Design for switch to activate 2 seperate circuits

I recently took an interest in the interactive wearable design. I always wanted to try out one of Leah's lilypad projects, so I recently bought a spool of conductive thread and a couple boards.

I stitched up 2 shirts. Each shirt lights a row of LEDs on the sleeves when I click a button also embedded in each shirt.

However, now I want to do something a little different. Instead of controlling the lights by a button I only want the LEDS to light up when the shirts come in contact with each other. Any now I am stuck. I have no clue what type of switch/sensor to use/make.

I thought of using reed switches and magnets where the magnet on one shirt activates the reed switch on the other shirt. However, the reed switches will glitch cause of interference with the magnets on their own shirts.

For some reason I keep thinking capacitive switch but I have no clue why, especially since I have never created a capacitive switch before.

I am out of idea, any suggestions?

Some ideas to be getting along with.

However, the reed switches will glitch cause of interference with the magnets on their own shirts.

So keep the switch and magnet well apart, like one shirt magnet on the right side switch on the left and the other the other way round. However that doesn't help if you have more than two shirts.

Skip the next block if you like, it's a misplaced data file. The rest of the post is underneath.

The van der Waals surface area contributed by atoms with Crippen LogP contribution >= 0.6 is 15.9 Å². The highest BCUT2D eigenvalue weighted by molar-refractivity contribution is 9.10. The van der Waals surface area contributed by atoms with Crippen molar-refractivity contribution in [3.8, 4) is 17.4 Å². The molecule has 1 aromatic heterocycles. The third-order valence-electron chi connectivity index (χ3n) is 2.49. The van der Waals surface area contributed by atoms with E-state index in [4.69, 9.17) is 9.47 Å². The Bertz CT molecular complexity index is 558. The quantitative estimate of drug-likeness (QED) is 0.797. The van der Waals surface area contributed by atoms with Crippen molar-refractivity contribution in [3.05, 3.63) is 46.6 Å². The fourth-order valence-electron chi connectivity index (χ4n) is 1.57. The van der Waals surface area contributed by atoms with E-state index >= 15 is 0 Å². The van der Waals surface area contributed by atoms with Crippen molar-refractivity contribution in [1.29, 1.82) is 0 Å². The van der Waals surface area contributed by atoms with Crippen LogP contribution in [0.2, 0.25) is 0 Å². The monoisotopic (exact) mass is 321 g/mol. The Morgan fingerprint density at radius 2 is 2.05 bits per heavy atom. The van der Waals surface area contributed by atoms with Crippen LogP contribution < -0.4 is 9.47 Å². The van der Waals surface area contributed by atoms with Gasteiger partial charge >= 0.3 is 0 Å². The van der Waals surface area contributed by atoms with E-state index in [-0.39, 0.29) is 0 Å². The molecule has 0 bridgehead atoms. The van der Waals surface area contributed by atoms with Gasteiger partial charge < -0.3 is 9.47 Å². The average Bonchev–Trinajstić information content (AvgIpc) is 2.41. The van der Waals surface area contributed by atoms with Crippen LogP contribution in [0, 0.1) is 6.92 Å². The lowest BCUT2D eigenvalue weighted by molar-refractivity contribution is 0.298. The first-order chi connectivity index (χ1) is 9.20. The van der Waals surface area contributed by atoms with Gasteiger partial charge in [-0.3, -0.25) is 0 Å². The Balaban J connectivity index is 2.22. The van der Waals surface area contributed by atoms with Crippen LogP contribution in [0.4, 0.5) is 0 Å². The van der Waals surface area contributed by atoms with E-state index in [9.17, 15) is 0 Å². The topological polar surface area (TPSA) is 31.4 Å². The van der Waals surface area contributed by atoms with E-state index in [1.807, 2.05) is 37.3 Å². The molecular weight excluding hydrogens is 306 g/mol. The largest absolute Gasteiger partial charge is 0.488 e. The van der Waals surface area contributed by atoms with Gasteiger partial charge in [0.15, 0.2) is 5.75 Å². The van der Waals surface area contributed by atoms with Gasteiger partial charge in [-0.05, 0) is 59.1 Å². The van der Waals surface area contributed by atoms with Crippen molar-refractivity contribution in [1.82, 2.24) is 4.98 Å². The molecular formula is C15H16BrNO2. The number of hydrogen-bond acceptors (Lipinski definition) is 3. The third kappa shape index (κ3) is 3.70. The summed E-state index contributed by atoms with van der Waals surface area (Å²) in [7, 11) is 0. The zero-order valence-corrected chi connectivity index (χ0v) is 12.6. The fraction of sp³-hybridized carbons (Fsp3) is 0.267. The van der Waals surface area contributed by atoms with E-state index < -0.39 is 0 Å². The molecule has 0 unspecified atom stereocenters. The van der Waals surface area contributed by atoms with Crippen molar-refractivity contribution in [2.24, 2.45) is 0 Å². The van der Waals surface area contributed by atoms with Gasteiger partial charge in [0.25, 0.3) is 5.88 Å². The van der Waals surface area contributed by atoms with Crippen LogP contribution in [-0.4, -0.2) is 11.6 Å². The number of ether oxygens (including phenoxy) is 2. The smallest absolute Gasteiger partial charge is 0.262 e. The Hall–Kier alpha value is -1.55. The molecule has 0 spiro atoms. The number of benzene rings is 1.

You could fit the shirts with short range RFID tags allowing identification of the actual shirt but again you will need to separate your own reader from your own tag.

Then there is IR. A short range IR emitter and sensor maybe sending a simple pulse patten might work. When it is not sending it could listen and so would not interfere with itself. Most people have problems getting IR over long range so it's no problem restricting this to short range.

I cant really keep the transmitter and reciever on each shirt very far apart. Basicly I want the LEDS on the sleeve of one shirt to light up when they are very close to/ touching the sleeve of the other shirt.

If I was to use RFID, would the tag being close to the RFID reader really be that important? Since each RFID tag has a seperate ID, can’t I just ignore the ID that is on the same shirt and only do something when it reads the ID on the other shirt?